Yesterday, in 1930, marked the day Ellen Church made history when she became the world’s first airline stewardess to work a United Airlines flight from San Francisco to Cheyenne, Wyoming. Her first career was as a registered nurse but Church was so thrilled by the idea of air travel that she took flight lessons. The girl had moxie, and once she earned her wings she set her sights high by requesting a job as a pilot with Boeing Air Transport. While that request didn’t fly, she still wanted to, so she swiftly parlayed that rejection into a savvy idea. She offered up the suggestion to put nurses on flights to aid passengers’ fear of flying and it took off.
Those of us who’ve been flying the friendly skies for a while can probably recall the days when airline travel was glamorous, but it didn’t start out that way for Church and her colleagues. Back then stewardesses were more than just nurses in the sky. They also had to help pilots push planes into the hangar, load luggage on to the plane, fuel the aircraft and screw down seats. Then they had to work the flight. Physically, these women had to be attractive and less than 25 years old, weigh less than 115 pounds and stand no more than 5 feet and 4 inches tall.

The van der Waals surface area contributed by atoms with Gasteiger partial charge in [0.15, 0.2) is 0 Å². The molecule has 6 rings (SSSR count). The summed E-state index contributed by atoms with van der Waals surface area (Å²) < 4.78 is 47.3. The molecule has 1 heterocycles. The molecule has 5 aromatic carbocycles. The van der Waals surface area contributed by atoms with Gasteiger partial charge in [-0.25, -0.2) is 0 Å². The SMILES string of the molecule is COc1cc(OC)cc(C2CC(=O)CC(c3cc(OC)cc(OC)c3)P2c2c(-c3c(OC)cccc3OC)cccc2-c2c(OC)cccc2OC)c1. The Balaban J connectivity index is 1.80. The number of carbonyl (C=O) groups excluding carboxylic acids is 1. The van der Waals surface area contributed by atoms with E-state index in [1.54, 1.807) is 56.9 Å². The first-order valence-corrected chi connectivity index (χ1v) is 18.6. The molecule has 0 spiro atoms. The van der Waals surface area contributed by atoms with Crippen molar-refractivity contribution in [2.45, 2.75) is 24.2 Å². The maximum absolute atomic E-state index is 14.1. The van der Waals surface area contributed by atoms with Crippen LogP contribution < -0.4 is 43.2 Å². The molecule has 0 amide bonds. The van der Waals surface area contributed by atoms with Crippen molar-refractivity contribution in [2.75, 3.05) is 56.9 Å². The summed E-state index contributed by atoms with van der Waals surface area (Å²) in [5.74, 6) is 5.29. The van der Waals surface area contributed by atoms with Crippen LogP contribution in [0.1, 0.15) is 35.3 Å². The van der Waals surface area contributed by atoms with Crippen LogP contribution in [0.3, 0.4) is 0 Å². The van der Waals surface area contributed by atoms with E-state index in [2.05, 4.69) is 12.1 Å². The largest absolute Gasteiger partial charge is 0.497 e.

Over the years registered nurses transitioned to an era of sexy stewardesses, and later to the equal opportunity title of flight attendants. The cost of airline travel over the last few decades has made it more affordable for folks to fly, it’s has also changed the quality of passengers. As the size of planes has increased and more people travel, the role of the flight attendant has changed. The glamour of air travel is gone, tickets are loaded with surcharges, and travelers can be unruly. Flight attendants have more than their hostessing hands full these days—they’re underpaid and stressed out, their benefits have decreased, and heightened security adds another layer of responsibility to the job.
Like flying, we often take flight attendants for granted. Ellen Church changed the lives of women when she turned her passion for flight into a career. It seems only right to honor her this week, and the men and women who follow in her footsteps to help get us safely from point of departure to our destination.
Whether it’s for business or pleasure, the next time you fly, take a minute to look up and acknowledge the attendants who work your flight. Be kind. Smile. Thank them for their service. The job may seem like no big thing, but anyone who works in the customer service industry knows that’s not the case.
A little gratitude goes a long way.